Initially ignored, the documents covering six rounds of UK-US trade talks were eventually picked up by Labour from the posting and produced during a dramatic press conference by Jeremy Corbyn, who said they showed the NHS was “on the table” in the negotiations.
Following an investigation, Reddit concluded “we believe this was part of a campaign that has been reported as originating from Russia” and said it bore the hallmarks of the earlier Secondary Infektion disinformation operation, which was exposed by Facebook in 2018.
The US Department of Justice indicted Russian national Yevgeniy Nikulin in several major cybercriminal offenses, such as stealing personal identities, usernames and credit card information of customers from Formspring, LinkedIn and Dropbox.
Nikita Kislitsin, an employee of a cybersecurity firm with offices in Moscow and Singapore Group-IB is an alleged co-conspirator in the Formspring 2012 case, according to the DOJ. Kislitsin joined the company in January 2013, about six months after the US prosecutors say Kislitsin tried to sell the Formspring data. US prosecutors have not alleged any wrongdoing by Group-IB.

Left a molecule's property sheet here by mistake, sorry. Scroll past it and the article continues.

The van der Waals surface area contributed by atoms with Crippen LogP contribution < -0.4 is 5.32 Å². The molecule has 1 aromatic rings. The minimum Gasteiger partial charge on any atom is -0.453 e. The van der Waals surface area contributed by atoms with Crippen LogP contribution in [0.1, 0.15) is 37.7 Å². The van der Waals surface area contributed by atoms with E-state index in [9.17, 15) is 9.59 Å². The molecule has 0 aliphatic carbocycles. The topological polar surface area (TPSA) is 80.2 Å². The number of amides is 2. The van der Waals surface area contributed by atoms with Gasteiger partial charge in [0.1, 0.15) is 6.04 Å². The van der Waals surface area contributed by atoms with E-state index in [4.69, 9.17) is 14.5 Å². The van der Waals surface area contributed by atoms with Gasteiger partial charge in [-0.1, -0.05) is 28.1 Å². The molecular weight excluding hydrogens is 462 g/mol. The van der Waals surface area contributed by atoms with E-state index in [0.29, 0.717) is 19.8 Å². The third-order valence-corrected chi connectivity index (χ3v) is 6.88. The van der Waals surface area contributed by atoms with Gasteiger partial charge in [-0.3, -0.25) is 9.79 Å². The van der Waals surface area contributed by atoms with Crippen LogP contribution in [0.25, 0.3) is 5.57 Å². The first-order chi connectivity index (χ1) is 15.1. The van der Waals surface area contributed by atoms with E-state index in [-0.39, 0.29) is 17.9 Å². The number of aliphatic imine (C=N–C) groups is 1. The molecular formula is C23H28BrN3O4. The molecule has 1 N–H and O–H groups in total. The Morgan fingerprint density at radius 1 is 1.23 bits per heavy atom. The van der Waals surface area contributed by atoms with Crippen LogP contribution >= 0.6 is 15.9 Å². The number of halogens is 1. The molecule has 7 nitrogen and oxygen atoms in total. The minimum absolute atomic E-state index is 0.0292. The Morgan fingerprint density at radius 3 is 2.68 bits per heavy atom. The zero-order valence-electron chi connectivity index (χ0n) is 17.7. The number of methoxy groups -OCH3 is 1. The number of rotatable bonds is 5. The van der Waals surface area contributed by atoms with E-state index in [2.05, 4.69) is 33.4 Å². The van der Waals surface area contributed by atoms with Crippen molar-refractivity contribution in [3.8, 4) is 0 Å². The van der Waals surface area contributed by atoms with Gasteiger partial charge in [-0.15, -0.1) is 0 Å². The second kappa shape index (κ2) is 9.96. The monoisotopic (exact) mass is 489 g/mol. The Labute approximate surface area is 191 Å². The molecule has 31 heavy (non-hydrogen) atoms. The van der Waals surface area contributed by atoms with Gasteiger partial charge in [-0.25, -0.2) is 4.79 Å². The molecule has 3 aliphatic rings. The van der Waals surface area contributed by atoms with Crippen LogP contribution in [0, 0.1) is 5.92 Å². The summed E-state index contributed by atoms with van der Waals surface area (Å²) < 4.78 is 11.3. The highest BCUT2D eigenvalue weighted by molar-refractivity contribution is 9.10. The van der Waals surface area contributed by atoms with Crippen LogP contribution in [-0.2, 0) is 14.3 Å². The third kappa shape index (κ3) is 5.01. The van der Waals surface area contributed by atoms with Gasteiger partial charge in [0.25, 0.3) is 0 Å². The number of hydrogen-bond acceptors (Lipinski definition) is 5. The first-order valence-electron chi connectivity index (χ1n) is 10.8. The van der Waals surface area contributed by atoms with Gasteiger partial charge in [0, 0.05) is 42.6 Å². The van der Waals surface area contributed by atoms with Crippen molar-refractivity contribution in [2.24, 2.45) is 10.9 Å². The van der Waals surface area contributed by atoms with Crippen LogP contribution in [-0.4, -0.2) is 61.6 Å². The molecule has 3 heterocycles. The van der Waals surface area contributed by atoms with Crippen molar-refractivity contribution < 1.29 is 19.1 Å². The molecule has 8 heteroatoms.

Russian software firms are under scrutiny too after leading anti-virus software firm Kaspersky Labs, that has sold its software all over the world, was cooperating with the Russian Federal Security Service (FSB) – a claim the company has stringently denied.
Group-IB is a leading Russian cyber-security firm that also has an international clientele however, the company dismissed the charges against Kislitsin in statement the company shared with bne IntelliNews, as “only allegations,” arguing that no case has been made yet.
Indeed, Group-IB said that company representatives and Kislitsin met with representatives of the Justice Department to discuss Kislitsin research into hackers and the dark web that he conducted before joining Group-IB, while editor of the magazine “Hacker.”